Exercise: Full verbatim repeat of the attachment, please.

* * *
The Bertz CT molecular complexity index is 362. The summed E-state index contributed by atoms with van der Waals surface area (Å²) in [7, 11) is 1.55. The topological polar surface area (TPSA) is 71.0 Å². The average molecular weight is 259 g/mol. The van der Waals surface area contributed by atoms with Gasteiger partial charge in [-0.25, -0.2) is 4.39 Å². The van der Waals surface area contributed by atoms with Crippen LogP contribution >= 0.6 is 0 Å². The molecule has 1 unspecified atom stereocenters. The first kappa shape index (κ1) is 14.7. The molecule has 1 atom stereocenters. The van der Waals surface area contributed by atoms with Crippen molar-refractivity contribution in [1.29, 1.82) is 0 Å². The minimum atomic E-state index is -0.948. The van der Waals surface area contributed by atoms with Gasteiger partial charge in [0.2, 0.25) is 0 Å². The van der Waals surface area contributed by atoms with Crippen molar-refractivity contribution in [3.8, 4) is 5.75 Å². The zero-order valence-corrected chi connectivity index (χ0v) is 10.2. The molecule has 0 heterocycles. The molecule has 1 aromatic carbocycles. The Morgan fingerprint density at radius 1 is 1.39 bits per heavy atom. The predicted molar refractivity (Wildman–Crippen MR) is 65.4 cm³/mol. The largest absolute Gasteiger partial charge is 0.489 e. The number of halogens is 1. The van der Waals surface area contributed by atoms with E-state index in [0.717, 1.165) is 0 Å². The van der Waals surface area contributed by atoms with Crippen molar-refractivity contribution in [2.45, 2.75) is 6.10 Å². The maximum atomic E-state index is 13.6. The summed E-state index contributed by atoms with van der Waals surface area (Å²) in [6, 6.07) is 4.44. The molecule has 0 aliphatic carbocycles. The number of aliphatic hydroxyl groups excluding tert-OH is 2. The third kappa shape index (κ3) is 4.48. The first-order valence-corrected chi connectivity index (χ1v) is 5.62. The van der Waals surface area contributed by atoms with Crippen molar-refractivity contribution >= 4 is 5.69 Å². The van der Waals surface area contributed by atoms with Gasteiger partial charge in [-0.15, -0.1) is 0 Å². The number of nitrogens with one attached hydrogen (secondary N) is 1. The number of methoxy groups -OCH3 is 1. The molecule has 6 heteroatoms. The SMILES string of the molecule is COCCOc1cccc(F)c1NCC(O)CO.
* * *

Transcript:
The Bertz CT molecular complexity index is 362. The summed E-state index contributed by atoms with van der Waals surface area (Å²) in [7, 11) is 1.55. The topological polar surface area (TPSA) is 71.0 Å². The average molecular weight is 259 g/mol. The van der Waals surface area contributed by atoms with Gasteiger partial charge in [-0.25, -0.2) is 4.39 Å². The van der Waals surface area contributed by atoms with Crippen LogP contribution >= 0.6 is 0 Å². The molecule has 1 unspecified atom stereocenters. The first kappa shape index (κ1) is 14.7. The molecule has 1 atom stereocenters. The van der Waals surface area contributed by atoms with Crippen molar-refractivity contribution in [1.29, 1.82) is 0 Å². The minimum atomic E-state index is -0.948. The van der Waals surface area contributed by atoms with Gasteiger partial charge in [0.2, 0.25) is 0 Å². The van der Waals surface area contributed by atoms with Crippen molar-refractivity contribution in [3.8, 4) is 5.75 Å². The zero-order valence-corrected chi connectivity index (χ0v) is 10.2. The molecule has 0 heterocycles. The molecule has 1 aromatic carbocycles. The Morgan fingerprint density at radius 1 is 1.39 bits per heavy atom. The predicted molar refractivity (Wildman–Crippen MR) is 65.4 cm³/mol. The largest absolute Gasteiger partial charge is 0.489 e. The number of halogens is 1. The van der Waals surface area contributed by atoms with E-state index in [0.717, 1.165) is 0 Å². The van der Waals surface area contributed by atoms with Crippen molar-refractivity contribution in [2.45, 2.75) is 6.10 Å². The maximum atomic E-state index is 13.6. The summed E-state index contributed by atoms with van der Waals surface area (Å²) in [6, 6.07) is 4.44. The molecule has 0 aliphatic carbocycles. The number of aliphatic hydroxyl groups excluding tert-OH is 2. The third kappa shape index (κ3) is 4.48. The first-order valence-corrected chi connectivity index (χ1v) is 5.62. The van der Waals surface area contributed by atoms with Crippen molar-refractivity contribution >= 4 is 5.69 Å². The van der Waals surface area contributed by atoms with Gasteiger partial charge in [-0.15, -0.1) is 0 Å². The number of nitrogens with one attached hydrogen (secondary N) is 1. The number of methoxy groups -OCH3 is 1. The molecule has 6 heteroatoms. The SMILES string of the molecule is COCCOc1cccc(F)c1NCC(O)CO.